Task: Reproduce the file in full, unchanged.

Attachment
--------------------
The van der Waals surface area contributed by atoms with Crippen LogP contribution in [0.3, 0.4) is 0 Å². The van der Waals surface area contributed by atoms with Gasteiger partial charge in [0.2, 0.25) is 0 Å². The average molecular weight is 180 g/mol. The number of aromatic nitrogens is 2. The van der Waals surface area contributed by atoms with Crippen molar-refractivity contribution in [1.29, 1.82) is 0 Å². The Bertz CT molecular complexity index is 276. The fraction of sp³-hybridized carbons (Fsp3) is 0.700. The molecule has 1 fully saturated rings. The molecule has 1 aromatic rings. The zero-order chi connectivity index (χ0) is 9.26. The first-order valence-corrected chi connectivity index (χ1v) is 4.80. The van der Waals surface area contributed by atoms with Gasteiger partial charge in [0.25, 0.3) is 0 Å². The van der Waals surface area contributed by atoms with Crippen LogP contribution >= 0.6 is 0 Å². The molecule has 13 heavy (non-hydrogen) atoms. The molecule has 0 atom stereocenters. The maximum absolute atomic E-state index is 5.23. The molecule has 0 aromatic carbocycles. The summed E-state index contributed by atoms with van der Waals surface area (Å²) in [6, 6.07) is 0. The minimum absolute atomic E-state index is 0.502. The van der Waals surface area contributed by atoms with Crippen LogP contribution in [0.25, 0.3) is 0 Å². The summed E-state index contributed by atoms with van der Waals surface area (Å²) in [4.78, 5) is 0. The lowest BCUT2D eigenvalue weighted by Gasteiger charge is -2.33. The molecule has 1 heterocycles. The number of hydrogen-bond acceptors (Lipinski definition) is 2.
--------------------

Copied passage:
The van der Waals surface area contributed by atoms with Crippen LogP contribution in [0.3, 0.4) is 0 Å². The van der Waals surface area contributed by atoms with Gasteiger partial charge in [0.2, 0.25) is 0 Å². The average molecular weight is 180 g/mol. The number of aromatic nitrogens is 2. The van der Waals surface area contributed by atoms with Crippen molar-refractivity contribution in [1.29, 1.82) is 0 Å². The Bertz CT molecular complexity index is 276. The fraction of sp³-hybridized carbons (Fsp3) is 0.700. The molecule has 1 fully saturated rings. The molecule has 1 aromatic rings. The zero-order chi connectivity index (χ0) is 9.26. The first-order valence-corrected chi connectivity index (χ1v) is 4.80. The van der Waals surface area contributed by atoms with Gasteiger partial charge in [0.25, 0.3) is 0 Å². The van der Waals surface area contributed by atoms with Crippen LogP contribution >= 0.6 is 0 Å². The molecule has 13 heavy (non-hydrogen) atoms. The molecule has 0 atom stereocenters. The maximum absolute atomic E-state index is 5.23. The molecule has 0 aromatic carbocycles. The summed E-state index contributed by atoms with van der Waals surface area (Å²) in [6, 6.07) is 0. The minimum absolute atomic E-state index is 0.502. The van der Waals surface area contributed by atoms with Crippen LogP contribution in [0.25, 0.3) is 0 Å². The summed E-state index contributed by atoms with van der Waals surface area (Å²) in [4.78, 5) is 0. The lowest BCUT2D eigenvalue weighted by Gasteiger charge is -2.33. The molecule has 1 heterocycles. The number of hydrogen-bond acceptors (Lipinski definition) is 2.